By 22 June 2017 | Categories: Misc



We live in an increasingly connected world, and if the Internet of Things (IoT) has its way, technology is poised to change life as we know it – by interconnecting everything around us and integrating technological insight into physical everyday items.

This means every device you own, whether it’s your smartphone, TV, fridge or microwave, will be connected to the internet, and will ultimately have the independence to perform some basic functions without much physical human touch.

A 2016 Cisco study estimates that 50 billion devices will be connected to the internet by 2020 due to the rapid growth in the popularity of IoT. Research company African Analysis forecasts that the IoT installed base in South Africa will reach 35 million by 2020.  As the adoption of IoT increases, a new dimension of cyber vulnerability will open up.

Lizette Erasmus, Insurance Expert at IntegriSure, says IoT will change the nature of insurance risk. “Insurance providers will have to change the way we look at risk. Risk assessments will no longer be just about the physical security measures customers put around their home or vehicle, but will extend to security in cyber space.”

Erasmus believes it is a matter of understanding what risk and loss will look like in an IoT-enabled world. “Will breaches in cyber security result in cars being stolen or smart homes being set alight?  What should underwriting models look like in a smart world? Technology companies are already building sensors into everyday items – this could provide advanced warning on potential maintenance issues such as a leak before a pipe bursts – saving the insurance provider from dealing with an expensive claim and the client from a headache.”

While IoT-based risk may seem a few years away, Erasmus says that consumers should always be alert when doing anything online.

“We speak of cyber security in terms of hackers and spyware, but sometimes criminals do not need to be so technologically sophisticated,” Erasmus says, referring to the incident where reality TV personality Kim Kardashian West was robbed of £8 million (R133 million) in jewellery by gun-wielding men at a hotel in Paris.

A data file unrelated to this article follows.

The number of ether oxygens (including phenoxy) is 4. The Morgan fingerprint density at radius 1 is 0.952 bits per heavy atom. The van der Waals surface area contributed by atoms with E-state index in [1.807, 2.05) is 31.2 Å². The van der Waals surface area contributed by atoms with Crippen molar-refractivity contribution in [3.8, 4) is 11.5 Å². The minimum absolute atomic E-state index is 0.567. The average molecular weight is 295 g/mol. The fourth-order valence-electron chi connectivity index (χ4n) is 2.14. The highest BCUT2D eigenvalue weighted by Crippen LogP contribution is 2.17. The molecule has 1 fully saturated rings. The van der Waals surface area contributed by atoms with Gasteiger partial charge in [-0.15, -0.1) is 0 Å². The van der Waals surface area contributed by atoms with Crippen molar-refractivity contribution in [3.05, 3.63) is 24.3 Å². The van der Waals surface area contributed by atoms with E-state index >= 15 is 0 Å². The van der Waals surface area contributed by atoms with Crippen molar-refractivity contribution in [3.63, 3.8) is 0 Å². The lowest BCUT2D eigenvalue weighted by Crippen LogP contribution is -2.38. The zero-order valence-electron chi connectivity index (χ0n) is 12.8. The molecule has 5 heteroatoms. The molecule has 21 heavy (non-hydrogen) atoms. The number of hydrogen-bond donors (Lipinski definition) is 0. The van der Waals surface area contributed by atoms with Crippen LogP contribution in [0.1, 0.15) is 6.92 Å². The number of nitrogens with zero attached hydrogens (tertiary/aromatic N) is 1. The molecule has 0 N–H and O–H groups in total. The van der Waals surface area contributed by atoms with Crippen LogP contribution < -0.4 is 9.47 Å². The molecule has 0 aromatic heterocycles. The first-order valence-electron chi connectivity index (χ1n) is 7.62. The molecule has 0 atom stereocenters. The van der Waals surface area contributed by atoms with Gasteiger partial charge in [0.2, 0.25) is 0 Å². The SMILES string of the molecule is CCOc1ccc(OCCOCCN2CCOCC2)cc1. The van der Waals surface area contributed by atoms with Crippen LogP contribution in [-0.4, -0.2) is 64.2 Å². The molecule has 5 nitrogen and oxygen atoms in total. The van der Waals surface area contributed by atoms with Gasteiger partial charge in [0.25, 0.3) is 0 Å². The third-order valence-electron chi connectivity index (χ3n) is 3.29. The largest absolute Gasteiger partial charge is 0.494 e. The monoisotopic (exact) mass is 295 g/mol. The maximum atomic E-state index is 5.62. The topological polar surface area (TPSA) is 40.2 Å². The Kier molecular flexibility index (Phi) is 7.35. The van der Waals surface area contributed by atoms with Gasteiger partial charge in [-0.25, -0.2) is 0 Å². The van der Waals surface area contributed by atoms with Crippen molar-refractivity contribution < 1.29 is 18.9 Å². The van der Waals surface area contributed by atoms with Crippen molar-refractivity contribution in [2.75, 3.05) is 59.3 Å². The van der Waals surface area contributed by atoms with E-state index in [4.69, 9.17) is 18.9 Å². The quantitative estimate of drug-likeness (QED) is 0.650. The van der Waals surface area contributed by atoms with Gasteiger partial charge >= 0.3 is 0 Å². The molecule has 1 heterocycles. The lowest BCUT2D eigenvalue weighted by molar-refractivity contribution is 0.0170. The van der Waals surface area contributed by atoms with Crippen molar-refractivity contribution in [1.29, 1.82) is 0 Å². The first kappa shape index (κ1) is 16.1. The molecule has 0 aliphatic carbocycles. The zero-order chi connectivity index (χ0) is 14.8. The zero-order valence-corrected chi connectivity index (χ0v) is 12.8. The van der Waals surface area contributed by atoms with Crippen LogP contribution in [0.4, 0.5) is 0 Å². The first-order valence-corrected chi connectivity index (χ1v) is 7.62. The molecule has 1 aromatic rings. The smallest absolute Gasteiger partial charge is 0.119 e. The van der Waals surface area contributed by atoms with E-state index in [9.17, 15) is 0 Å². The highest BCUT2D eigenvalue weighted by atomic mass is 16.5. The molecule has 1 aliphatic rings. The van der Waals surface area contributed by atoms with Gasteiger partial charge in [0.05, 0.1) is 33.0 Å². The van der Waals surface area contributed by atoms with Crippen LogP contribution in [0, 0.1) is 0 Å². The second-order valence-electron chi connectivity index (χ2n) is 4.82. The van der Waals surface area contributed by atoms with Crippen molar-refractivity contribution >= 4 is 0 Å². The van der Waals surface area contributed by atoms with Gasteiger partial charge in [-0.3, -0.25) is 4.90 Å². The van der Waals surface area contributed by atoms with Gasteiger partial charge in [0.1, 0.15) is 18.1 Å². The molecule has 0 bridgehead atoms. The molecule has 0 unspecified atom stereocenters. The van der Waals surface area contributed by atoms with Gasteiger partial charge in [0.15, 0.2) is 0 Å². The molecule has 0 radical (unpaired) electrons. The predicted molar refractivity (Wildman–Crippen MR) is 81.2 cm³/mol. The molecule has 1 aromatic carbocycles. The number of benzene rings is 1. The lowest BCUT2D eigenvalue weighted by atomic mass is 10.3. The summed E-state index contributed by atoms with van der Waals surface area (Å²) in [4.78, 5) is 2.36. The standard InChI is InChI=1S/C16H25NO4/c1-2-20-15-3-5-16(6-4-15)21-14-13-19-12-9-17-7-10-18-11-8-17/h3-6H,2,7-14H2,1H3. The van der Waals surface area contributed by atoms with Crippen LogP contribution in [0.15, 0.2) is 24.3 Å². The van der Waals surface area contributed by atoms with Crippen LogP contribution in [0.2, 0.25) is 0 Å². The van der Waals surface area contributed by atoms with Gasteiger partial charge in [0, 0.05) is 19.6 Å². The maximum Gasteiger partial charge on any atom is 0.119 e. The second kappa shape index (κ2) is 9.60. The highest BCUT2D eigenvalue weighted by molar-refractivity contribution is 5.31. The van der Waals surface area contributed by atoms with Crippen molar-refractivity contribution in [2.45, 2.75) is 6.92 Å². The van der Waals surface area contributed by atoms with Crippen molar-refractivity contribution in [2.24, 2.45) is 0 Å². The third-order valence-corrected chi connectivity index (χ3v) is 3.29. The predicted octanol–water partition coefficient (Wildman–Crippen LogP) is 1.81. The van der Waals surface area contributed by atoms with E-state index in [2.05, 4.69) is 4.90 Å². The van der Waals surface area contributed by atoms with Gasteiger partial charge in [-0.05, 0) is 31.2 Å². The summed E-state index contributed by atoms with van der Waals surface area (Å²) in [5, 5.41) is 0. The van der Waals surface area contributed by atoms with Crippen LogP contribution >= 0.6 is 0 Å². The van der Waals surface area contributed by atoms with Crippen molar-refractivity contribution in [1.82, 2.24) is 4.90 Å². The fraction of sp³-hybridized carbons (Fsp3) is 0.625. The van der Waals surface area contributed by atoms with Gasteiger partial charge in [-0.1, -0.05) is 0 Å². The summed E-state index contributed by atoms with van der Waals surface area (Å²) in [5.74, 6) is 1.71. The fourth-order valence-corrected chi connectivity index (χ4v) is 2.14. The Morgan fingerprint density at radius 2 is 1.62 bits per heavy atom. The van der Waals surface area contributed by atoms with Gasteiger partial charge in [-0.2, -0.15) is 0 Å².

The robbers later revealed that they relied on social media where the star had outlined her travel plans, including her time of arrival – and had targeted her because they had seen the expensive jewellery she poses with on social media.

Erasmus advises keeping to the basics of cyber security and ensuring personal security in the online environment.

  • Consider what you post on social media. Be aware of posting information which criminals can use to track your movements. Turn off location settings when posting updates especially when you are away from home.
  • Invest in cyber security software. Perform regular anti-virus checks and make sure your antivirus software is up to date across all devices.
  • Update your software regularly. Pay attention to your computer or mobile device prompts for software updates. Allowing for automatic software updates will make sure your device is updated with the latest software patches.
  • Guard personal information. Be wary of giving out personal information to unfamiliar websites. Hackers can create phony websites which look like real sites, check for obvious grammar and spelling errors, and rather type the address into your browser than clicking through a link provided in an email.
  • Create a strong online password. Strong passwords are still one of the best forms of security. Change your passwords regularly, including special characters, and don’t use the same password repeatedly.
  • Back up your data. Make sure your important files and data are stored in an external hard drive.
  • Educate yourself. Cyber criminals are constantly reinventing themselves. It is important to regularly read cyber security articles and blogs to keep abreast with the latest scams.

Erasmus advises that while you may not believe you are interesting enough to be a target nor have particularly important data to protect, when it comes to personal cyber security, a bit of paranoia helps more than it harms.

“Much like insurance, it is quite easy to see cyber security as a nuisance; that is, until the worst happens and you wish you were covered. A principle in insurance is to not leave anything to chance; try as much as is within your power to prevent avoidable incidents. The same can be applied to cyber security,” Erasmus concludes.



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